Knowing your motivation will help you in the long run. Sometimes, you may feel like you don’t want to cycle anymore.

But when you remind yourself why you started, you get the needed push to keep going.

You can bike to improve your fitness, push your limits, learn a proper handling technique, experience an adrenaline rush, make new friends… The list goes on.

Types of Mountain Biking

Mountain biking is diverse. There are multiple MTB disciplines based on the terrain and difficulty.

For each of these disciplines, there are specific mountain bikes.

types of mountain bikes - cross-country, trail, enduro, fatbike, downhill
Basic types of mountain bikes | Product pictures were used with permission of

The following table shows different suspension travel based on the mountain bike type.

Type of Mountain BikeSuspension Travel

1. Cross-Country

Cross-country (XC) is one of the most popular MTB disciplines. It usually takes place on singletracks and forest roads.

It involves technical sections (roots, rocks, mud, etc.) and climbing. This is also one of the reasons why XC mountain bikes are often lightweight and hardtail.

Unlike other MTB disciplines, cross-country is more focused on the speed at which you complete the course, and there are also many XC competitions.

A mountain biker riding a Canyon hardtail, cross-country mountain bike in a forest.
Cross-country often involves hardtail mountain bikes and a lot of climbing | Photo credit:

2. Trail

Along with XC, trail mountain biking is popular among beginners, intermediate, and experienced riders.

This is because it includes riding trails of different difficulties (check the trail grading guide below) and is a lot of fun.

Two mountain bikers riding trail on Canyon trail bikes on a mountanious trail
Hardtail or full-suspension trail mountain bike – the choice is yours | Photo credit:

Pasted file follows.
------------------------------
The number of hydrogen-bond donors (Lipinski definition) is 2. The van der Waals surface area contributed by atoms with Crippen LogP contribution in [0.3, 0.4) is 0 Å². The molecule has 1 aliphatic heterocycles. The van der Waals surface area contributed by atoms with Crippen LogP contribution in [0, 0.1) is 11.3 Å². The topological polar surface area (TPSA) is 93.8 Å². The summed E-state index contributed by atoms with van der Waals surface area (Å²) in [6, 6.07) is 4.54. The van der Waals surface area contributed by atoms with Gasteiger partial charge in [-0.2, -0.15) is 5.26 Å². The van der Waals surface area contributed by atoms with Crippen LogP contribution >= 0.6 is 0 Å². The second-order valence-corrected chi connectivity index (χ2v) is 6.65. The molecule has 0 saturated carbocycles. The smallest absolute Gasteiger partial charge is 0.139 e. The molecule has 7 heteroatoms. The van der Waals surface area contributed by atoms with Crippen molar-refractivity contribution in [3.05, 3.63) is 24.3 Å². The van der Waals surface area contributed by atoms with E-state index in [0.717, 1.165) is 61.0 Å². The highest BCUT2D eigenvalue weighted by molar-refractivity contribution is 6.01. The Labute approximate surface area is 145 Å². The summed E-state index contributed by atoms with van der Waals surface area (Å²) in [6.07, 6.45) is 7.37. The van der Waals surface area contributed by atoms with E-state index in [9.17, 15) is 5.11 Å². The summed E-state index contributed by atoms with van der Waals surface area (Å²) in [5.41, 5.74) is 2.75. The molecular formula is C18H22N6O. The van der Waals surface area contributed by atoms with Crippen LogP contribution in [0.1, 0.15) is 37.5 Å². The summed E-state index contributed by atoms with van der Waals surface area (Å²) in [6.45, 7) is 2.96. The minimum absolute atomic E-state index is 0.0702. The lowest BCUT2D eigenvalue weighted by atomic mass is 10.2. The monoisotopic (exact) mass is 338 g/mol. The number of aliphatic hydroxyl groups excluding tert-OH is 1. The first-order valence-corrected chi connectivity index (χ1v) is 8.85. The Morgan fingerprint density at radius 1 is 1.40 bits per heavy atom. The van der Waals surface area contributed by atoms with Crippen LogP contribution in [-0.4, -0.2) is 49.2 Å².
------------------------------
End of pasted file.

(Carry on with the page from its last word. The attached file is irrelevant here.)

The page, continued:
Trail bikes have longer suspension travel and a wider wheelbase. This puts your body closer to the ground, resulting in a lower center of gravity and better stability.

Classic trail bikes are full suspension, but nowadays, hardtail trail bikes are also popular thanks to their affordability and versatility.

Trail Grading Guide

Trail centers usually have multiple trails of different difficulties. The trail’s difficulty is usually marked by a color.

It ranges from green (the easiest) to blue, red, black, and double-black (the most difficult). Although this grading may differ slightly in different countries, it’s similar to the grading difficulty of ski resorts.

Bike parks also use orange, which requires a high level of bike handling.

Check out the following table for more info:

Trail GradesDifficultySuitable for
Orange (bike parks)
This table explains the generally recognized trail grading system.

3. All-Mountain/Enduro

All-Mountain/enduro combines most MTB disciplines, but it’s more challenging.

It involves larger jumps and steeper descents. So you can think of it as more demanding trail riding.

A mountain biker riding on a Canyon enduro bike in a forest.
All-mountain/Enduro – more difficult than cross-country but less difficult than downhill | Photo credit:

Enduro has no clear limits. It’s up to you how you leverage the possibilities of enduro mountain bikes, which allow you to ride (almost) anywhere.

4. Downhill

Downhill mountain biking involves a downhill bike with long suspension travel (180-200mm) and a double-crown fork and shock, so it absorbs large bumps, jumps, etc.

It has geometry like trail bikes but is more extreme. It’s again because of the lower center of gravity and better overall stability.

A mountain biker riding downhill on a Canyon downhill bike in a forest.